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Published Wednesday, October 17, 2018
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Two Ways to Ensure Lawful Data Processing Under GDPR Requirements

While the General Data Protection Regulation (GDPR) brings many new concepts to the scope of personal data, none may be more important than the criteria for lawful processing. The regulation specifies that personal data must be processed in a "lawful, fair and transparent manner," but what is required to achieve this standard?

How "consent" can prove lawful processing
There are various methods that a data controller can use to achieve lawful processing. The most widely recognized method is consent, which allows the data subject to choose how and when their personal information is used. While this may appear to be the gold standard that a company aims to achieve, true consent may be difficult to attain in in some instances. According to the GDPR, Consent is defined as "any freely given, specific, informed and unambiguous indication of the data subject's wishes by which he/she, by a statement or by a clear affirmative action's signifies agreement with the processing of personal data relating to him/her."

It's important to understand that the data controller has the responsibility to demonstrate that valid consent was given. The offer of consent must be provided in an intelligible form, using plain language, and must not include any unfair terms. The data subject must also have a genuine choice and can withdraw consent at any time.

Within the European Union regulations, a "Recital" explains the rationale behind a law's provisions. GDPR's Recital 43 indicates that consent should not be utilized in cases with an imbalance of power. An employer-employee relationship is a clear example of this situation, because it would prove difficult to show that the consent was truly freely given. Additionally, even if consent was freely given, the regulation allows for it to be withdrawn at any time and for any reason, which could be problematic for an employer. Consequently, with employer-employee relationships, the employer may want to utilize a different method to achieve lawful processing.

Achieving lawful processing through "necessity"
Another option to obtain lawful processing is through the concept of "necessity," which can be required through performance of a contract, for compliance with legal obligations and for legitimate interest, according to GDPR's Recital 45.
 

  • "Performance of a contract" applies to current, in-force contracts, or if the data subject has requested something that requires processing, such as a quote for car insurance. This stipulation does not apply if the data controller takes pre-contractual steps on their own initiative. In addition, the contract does not need to be a formally signed document, but must be one that has been offered and accepted, as well as necessary for the contacted activity or goods.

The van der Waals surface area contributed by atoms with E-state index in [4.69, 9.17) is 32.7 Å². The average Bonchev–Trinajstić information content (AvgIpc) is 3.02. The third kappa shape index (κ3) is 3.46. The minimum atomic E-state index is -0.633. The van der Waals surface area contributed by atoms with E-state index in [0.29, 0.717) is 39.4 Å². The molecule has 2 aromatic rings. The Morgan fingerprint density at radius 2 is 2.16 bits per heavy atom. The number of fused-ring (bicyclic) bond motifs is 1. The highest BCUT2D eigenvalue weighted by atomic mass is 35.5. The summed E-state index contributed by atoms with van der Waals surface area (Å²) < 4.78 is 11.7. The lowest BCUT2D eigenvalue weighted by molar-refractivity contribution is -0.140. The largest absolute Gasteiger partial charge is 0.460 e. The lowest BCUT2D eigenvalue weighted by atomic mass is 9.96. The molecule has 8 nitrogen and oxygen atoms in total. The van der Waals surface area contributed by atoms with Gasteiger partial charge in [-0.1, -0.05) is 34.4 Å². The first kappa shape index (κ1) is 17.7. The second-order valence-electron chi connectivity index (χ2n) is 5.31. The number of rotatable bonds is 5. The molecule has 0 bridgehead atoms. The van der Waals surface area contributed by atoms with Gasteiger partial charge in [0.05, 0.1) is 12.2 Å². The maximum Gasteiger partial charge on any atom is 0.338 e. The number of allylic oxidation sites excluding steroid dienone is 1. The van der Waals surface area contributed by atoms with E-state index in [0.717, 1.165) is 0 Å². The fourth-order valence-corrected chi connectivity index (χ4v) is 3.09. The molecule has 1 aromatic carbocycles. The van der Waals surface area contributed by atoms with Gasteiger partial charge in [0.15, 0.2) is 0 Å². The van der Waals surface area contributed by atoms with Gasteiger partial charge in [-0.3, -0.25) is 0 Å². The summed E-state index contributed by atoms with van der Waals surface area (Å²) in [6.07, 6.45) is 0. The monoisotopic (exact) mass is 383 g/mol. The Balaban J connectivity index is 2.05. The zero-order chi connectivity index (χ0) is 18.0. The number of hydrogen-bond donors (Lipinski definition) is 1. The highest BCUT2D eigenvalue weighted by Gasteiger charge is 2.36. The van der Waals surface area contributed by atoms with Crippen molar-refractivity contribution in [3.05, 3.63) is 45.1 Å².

• "Compliance with legal obligations" applies to situations when the data controller must comply with legal obligations, such as when an employer complies with tax law or a valid court order. It's important to note that it does not apply to laws from non-EU countries. There are also limited exceptions carved out for journalism and research where free speech and other public interests are of concern.
      
  • "Legitimate interest" can also be a lawful basis for processing. For it to be appropriate, the interest must be identified, the processing must be shown to be necessary, and the rights and freedoms of the data subject must be taken into account. The legitimate interest can either benefit the data controller directly or a third party. An example of legitimate interest is direct marketing, outlined in Recital 47, in which there is an existing business relationship between a controller and data subject, or when an employer processes employee data to determine for performance analysis. Conducting a data protection impact assessment can help document the validity of the legitimate interest, and it must also be disclosed in the company's privacy policy.
      

Ensuring lawful data processing can be a difficult task. With the passage of the GDPR, data controllers are required to explain the legal basis for processing in a privacy notice, which is communicated to data subjects. Documentation of both the process and your guiding principles or framework will likely assist in the event of an investigation by a data protection authority.
 

One or more of the CNA companies provide the products and/or services described. The information is intended to present a general overview for illustrative purposes only. Read CNA’s General Disclaimer.
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One or more of the CNA companies provide the products and/or services described. The information is intended to present a general overview for illustrative purposes only. Read CNA’s General Disclaimer.
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